Like Nes­bitt, Mack­in­tosh is ex­tremely en­thu­si­as­tic about the pos­si­bil­i­ties of­fered by the show’s sopho­more run.

“It’s very ex­cit­ing get­ting new scripts and think­ing ‘What’s go­ing to hap­pen? Where’s this go­ing to go?’” he says. “All the cases are re­ally edge-of-the-seat, they’re bril­liant.”

Most ex­cit­ingly for Mack­in­tosh, his char­ac­ter gets to be more hands-on this time around.

“I don’t know if you no­ticed in the first sea­son,” he laughs, “but I was mostly stuck in an unglam­orous of­fice in Eal­ing. So I did say, ‘Is there any way that Win­ter could get out and about a bit more?’”

Mack­in­tosh’s wish was granted. The river­side set we vis­ited is only one of dozens of lo­ca­tions that the pro­duc­tion has used. Some of the more am­bi­tious lo­cales in­clude London City Airport, where the crew were al­lowed to film air­side, and the Eros statue in Pic­cadilly Cir­cus, one of the busiest places in London.

“We filmed at rush hour,” Nes­bitt says. “That was in­cred­i­ble. It’s a very dra­matic mo­ment, and you can’t block it off, so that was like theatre – with thou­sands of peo­ple watch­ing!”

It’s im­pos­si­ble to tackle Lucky Man with­out talk­ing about London, be­cause the city’s so in­te­gral to its look and feel.

“I think London is a mod­ern Gotham,” Nes­bitt muses. “And I think [ the crew] have em­braced that in the way they shoot and light it. The camera is do­ing the genre work, and we’re do­ing the real work – we’re steeped in re­al­ity, but the camera and the light­ing cre­ate this won­der­ful place that’s still un­ques­tion­ably London.”

The ques­tion of genre comes up time and time again, to the point where it some­times seems that Nes­bitt is de­fen­sive about the show’s su­per­nat­u­ral side.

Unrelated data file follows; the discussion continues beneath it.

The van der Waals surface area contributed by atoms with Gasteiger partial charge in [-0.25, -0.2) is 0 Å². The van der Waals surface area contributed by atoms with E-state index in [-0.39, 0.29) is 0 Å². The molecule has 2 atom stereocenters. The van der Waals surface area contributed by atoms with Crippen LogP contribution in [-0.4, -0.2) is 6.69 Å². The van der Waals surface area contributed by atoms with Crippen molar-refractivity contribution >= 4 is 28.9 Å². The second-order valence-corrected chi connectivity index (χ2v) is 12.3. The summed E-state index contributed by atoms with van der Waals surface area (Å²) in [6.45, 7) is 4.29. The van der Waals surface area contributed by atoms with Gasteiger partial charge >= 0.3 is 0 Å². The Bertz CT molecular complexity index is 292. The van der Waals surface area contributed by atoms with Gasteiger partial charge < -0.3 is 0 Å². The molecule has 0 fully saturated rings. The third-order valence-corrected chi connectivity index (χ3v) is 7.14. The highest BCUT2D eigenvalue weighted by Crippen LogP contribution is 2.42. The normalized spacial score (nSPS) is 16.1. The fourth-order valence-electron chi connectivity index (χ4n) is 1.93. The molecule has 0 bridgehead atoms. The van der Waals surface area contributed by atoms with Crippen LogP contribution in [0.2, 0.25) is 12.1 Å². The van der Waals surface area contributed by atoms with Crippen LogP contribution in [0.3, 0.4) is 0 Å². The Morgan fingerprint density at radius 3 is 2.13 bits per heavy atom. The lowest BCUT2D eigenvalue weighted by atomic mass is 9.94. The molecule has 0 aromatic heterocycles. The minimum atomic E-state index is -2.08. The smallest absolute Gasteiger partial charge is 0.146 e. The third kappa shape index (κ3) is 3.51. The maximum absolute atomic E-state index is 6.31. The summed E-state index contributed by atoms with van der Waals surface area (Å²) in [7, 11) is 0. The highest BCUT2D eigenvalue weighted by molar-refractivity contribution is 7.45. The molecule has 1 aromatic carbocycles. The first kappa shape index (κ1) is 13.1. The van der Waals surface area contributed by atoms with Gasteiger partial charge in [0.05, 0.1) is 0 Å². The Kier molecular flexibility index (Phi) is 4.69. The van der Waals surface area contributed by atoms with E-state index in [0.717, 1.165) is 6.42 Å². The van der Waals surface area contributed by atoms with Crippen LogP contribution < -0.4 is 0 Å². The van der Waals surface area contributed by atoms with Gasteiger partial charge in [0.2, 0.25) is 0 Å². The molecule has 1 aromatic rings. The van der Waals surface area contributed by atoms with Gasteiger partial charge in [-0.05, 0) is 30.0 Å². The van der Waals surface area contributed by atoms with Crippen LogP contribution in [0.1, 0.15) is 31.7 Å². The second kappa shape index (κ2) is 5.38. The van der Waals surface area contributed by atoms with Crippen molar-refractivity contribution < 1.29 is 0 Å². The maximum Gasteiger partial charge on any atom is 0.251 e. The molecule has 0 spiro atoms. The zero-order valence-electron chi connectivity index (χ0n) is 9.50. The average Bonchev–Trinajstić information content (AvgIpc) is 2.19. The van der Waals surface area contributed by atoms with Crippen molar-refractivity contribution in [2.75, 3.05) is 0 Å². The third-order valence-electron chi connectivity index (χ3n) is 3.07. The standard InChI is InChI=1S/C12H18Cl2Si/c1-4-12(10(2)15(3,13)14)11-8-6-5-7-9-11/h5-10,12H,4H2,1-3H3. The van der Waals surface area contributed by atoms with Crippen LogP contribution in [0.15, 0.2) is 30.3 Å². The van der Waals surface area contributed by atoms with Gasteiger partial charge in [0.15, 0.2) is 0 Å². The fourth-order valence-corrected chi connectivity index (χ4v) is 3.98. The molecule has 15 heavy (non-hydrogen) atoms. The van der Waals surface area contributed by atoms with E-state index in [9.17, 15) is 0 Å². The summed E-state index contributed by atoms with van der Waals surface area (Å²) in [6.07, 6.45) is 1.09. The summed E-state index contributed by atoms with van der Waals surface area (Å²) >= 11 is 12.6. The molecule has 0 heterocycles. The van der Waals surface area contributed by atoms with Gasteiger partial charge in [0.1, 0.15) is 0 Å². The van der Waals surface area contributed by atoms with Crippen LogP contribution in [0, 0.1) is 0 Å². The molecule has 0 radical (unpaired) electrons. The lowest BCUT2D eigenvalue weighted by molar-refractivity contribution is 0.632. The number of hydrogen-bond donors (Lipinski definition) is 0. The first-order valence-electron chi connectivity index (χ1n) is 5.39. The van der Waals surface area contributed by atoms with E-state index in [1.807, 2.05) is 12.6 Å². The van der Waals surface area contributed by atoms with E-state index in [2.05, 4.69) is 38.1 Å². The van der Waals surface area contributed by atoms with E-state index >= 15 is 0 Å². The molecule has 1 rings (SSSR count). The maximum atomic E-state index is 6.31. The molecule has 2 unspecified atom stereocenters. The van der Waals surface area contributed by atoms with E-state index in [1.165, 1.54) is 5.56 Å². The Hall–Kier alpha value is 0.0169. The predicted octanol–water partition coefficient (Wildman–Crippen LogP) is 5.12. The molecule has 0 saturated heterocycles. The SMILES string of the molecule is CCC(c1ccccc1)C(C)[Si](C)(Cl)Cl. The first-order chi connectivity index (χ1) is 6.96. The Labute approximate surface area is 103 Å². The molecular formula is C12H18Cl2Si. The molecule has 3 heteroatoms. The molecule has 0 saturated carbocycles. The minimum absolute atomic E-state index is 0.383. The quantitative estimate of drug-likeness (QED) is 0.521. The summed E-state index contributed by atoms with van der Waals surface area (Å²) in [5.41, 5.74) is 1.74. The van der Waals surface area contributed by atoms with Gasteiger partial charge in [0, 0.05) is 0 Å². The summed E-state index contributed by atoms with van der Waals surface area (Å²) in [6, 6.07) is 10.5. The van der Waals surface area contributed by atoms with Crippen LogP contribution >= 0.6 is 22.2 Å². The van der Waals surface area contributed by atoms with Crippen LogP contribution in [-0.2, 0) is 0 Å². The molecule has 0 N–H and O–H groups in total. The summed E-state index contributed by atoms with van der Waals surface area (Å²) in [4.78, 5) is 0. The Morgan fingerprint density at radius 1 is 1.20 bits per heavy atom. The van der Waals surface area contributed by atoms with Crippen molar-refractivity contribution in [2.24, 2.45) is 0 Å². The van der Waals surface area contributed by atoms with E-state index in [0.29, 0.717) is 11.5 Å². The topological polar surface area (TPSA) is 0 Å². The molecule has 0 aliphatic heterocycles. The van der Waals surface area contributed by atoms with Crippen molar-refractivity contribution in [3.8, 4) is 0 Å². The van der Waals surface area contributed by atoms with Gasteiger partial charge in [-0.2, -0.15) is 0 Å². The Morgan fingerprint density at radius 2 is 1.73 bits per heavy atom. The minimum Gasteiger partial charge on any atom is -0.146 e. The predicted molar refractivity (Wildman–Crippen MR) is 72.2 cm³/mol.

“Don’t let the genre fool you, it is en­ter­tain­ment, but it’s quite dark,” he says. “I love that, how­ever dif­fi­cult and chal­leng­ing the world is, there’s a real re­liance still on the no­tion of magic and the no­tion of love. Of course, it’s es­capism, but it does have an im­pact on peo­ple, and clearly that’s some­thing Stan Lee was born with. He’s changed the lives of so many peo­ple with these no­tions. We all need a su­per­hero, I think.”

Even if that su­per­hero is a gam­bling ad­dict with a his­tory of bad de­ci­sions? Nes­bitt cer­tainly thinks so.

“There’s some­thing so at­trac­tive and com­pelling about a flawed hero – though right may be on his side, there’s wrong in him – and if you throw in a flawed su­per­hero, it makes it re­ally in­ter­est­ing,” he says. “It makes for good sto­ries about the choices peo­ple make, whether to err on the side of right, and how fine the line is be­tween good and bad.”

It’s nearly time for Crime Scene to leave, be­cause Nes­bitt’s needed back on set. But be­fore we go, we can’t re­sist ask­ing him the ob­vi­ous ques­tion: what would he do if he came into pos­ses­sion of a magic lucky bracelet? He leans for­ward, grins wolfishly and con­fesses, “I’d get my­self in trou­ble, but I’d have some fun do­ing it.”

Stan Lee’s Lucky Man re­turns to Sky 1 soon. Se­ries 1 is re­leased on 6 Fe­bru­ary.